I’m Finding My Talk reflects on the destructive effects on colonialism, rediscovering community and finding culture. Former Halifax Poet Laureate and second-generation residential school survivor Rebecca Thomas writes honestly and powerfully in this companion piece to Rita Joe’s I Lost My Talk. With vibrant illustrations from Mi’kmaw artist Pauline Young.
Rita Joe’s essential poetry is presented anew in this children’s picture book with illustrations from Pauline Young. Joe, known as the Poet Laureate of the Mi’kmaw, tells her childhood story of losing her language at Shubenacadie’s residential school. Mi’kmaw culture and language are celebrated in this collection, which joins current conversations about Canada’s shameful history, truth and reconciliation.
Published simultaneously with the companion book I’m Finding My Talk by Rebecca Thomas.
Henry Wadsworth Longfellow’s epic poem, Evangeline, tells the story of two young people deported from beautiful Acadie just before they are to be married and their search for each other that lasts the rest of their lives. First published in 1847, the poem has been important to Acadian identity ever since.
In Evangeline for Young Readers, the tragic story of Evangeline and Gabriel’s Deportation is recounted to a new generation. In simple prose true to Longfellow’s poem, Hélène Boudreau describes the utopian village of Grand-Pré where Evangeline grows up, the traumatizing Deportation, and Evangeline’s relentless search across America for her true love. Patsy MacKinnon’s stunning illustrations bring the story to life in full colour.
Evangeline for Young Readers is a vital interpretation for children of Longfellow’s classic.
This book is a follow-up to the first Downhomer Household Almanac & Cookbook, which became a Canadian Best Seller in less than eight months.
It is hard to ignore the past in a town like Amherst in northern Nova Scotia. The setting fir the Leon Trotsky’s internment in one of Canada’s largest World War One prisoner-of-war camps and for Henry George Ketchum’s unusual plans to build a ship railway, Amherst has witnessed the rise-and sometimes fall- of personal fortunes and revolutionary dreams. Once the battleground for the historic struggle between the English and the French, it has been called home by notable figures of all kinds, including four fathers of Confederation and renowned artist Alex Colville.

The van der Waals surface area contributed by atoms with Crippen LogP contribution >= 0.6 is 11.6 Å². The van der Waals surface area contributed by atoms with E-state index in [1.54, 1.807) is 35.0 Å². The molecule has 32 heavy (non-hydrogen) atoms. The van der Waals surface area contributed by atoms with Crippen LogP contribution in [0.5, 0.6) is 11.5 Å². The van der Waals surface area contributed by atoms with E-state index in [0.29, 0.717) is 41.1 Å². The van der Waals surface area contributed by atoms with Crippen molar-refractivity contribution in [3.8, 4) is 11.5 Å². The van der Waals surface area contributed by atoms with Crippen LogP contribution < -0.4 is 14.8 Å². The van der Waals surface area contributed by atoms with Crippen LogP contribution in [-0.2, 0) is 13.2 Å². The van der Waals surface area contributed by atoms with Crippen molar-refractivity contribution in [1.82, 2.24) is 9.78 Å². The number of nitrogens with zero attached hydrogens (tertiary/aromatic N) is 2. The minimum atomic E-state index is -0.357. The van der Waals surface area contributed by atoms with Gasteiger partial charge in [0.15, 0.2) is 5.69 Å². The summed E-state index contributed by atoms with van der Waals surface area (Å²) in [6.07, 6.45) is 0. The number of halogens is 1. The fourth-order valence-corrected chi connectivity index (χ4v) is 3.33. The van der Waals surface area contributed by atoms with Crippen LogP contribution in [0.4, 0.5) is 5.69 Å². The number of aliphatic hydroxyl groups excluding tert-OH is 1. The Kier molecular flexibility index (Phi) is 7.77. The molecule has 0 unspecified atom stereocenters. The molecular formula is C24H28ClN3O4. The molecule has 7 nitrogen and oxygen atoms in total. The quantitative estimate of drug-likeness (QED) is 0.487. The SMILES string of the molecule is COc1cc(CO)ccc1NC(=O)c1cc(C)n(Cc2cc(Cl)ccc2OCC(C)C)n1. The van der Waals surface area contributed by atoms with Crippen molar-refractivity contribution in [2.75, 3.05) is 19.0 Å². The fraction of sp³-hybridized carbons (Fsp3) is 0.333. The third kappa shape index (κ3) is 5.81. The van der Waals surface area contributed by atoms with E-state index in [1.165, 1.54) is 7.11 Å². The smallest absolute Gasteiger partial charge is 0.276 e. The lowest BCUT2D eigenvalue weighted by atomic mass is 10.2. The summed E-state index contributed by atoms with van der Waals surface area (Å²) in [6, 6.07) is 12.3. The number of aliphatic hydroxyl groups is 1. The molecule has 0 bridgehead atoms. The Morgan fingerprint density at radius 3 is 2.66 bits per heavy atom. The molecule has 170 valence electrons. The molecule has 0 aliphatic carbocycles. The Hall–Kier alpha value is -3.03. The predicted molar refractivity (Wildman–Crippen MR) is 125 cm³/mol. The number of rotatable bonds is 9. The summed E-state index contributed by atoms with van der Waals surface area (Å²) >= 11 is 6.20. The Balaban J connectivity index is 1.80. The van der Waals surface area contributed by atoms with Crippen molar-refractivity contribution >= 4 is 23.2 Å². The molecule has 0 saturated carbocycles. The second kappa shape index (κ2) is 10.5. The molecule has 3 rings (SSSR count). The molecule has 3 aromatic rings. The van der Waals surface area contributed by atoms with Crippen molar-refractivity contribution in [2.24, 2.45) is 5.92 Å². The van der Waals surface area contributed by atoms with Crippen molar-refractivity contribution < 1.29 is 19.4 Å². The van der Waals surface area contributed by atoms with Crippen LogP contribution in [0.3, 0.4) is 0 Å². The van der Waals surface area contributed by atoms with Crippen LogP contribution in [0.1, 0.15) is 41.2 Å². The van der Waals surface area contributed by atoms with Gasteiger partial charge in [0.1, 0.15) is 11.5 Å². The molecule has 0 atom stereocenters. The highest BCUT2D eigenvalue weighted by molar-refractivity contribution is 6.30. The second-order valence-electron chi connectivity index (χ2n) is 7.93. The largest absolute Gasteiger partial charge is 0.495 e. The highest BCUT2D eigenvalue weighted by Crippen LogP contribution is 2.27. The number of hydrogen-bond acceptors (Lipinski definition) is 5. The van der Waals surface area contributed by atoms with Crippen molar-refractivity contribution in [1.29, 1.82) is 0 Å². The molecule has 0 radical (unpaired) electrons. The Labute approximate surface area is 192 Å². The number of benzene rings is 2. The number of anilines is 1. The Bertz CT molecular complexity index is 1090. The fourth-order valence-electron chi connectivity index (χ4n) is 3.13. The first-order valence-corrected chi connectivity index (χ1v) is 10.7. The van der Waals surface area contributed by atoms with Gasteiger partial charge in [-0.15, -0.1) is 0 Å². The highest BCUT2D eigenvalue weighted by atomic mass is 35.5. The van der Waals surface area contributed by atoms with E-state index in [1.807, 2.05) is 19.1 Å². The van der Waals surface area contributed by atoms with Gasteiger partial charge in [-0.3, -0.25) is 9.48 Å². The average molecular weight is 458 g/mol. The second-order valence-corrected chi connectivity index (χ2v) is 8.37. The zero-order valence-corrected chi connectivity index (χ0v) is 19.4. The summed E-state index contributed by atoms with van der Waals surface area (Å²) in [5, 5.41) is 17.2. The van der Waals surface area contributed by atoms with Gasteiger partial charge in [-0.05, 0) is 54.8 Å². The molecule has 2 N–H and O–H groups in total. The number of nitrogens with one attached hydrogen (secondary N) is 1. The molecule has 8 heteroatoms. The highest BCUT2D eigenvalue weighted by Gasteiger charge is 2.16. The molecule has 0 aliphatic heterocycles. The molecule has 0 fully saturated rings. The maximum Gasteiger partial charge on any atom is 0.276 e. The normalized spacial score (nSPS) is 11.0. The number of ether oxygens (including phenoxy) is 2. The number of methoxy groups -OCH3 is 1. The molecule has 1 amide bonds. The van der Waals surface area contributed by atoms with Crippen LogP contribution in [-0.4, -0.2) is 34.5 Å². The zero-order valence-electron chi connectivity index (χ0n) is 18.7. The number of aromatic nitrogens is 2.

Historic Amherst looks at the fascinating evolution of the small community of “Morse’s Corner” into “Busy Amherst,” an Industrial centre for the production of steel, iron and automobiles at its peak in the early 1900s. Supported by priceless photographs that testify to Amherst’s early prosperity as well as to its social, sporting, recreational and agrarian past, this illustrated history promises to inform and delight as it traces the significant moment in this once-bustling bordertown.
Tonic for the Woman’s Soul is the third in Downhome’s Household Almanac and Cookbook series, the previous two making the Canadian best-seller list.
Self-isolation got you bored stiff?! Digitally Lit has charged Youth Ambassadors from across Atlantic Canada to stir things up! These young people have designed and created a series of fun and interesting online activities linking digital literacy and locally published books. We’re celebrating these initiatives—and their incredible creators–with a live Facebook launch party, and we […]
No Girls Allowed and The Big Dig have been nominated for the 2021 Sundogs and the 2021 Northern Lights lists, respectively. Both are part of the Manitoba Young Readers’ Choice Award (MYRCA). Congratulations to authors Natalie Corbett Sampson and Lisa Harrington!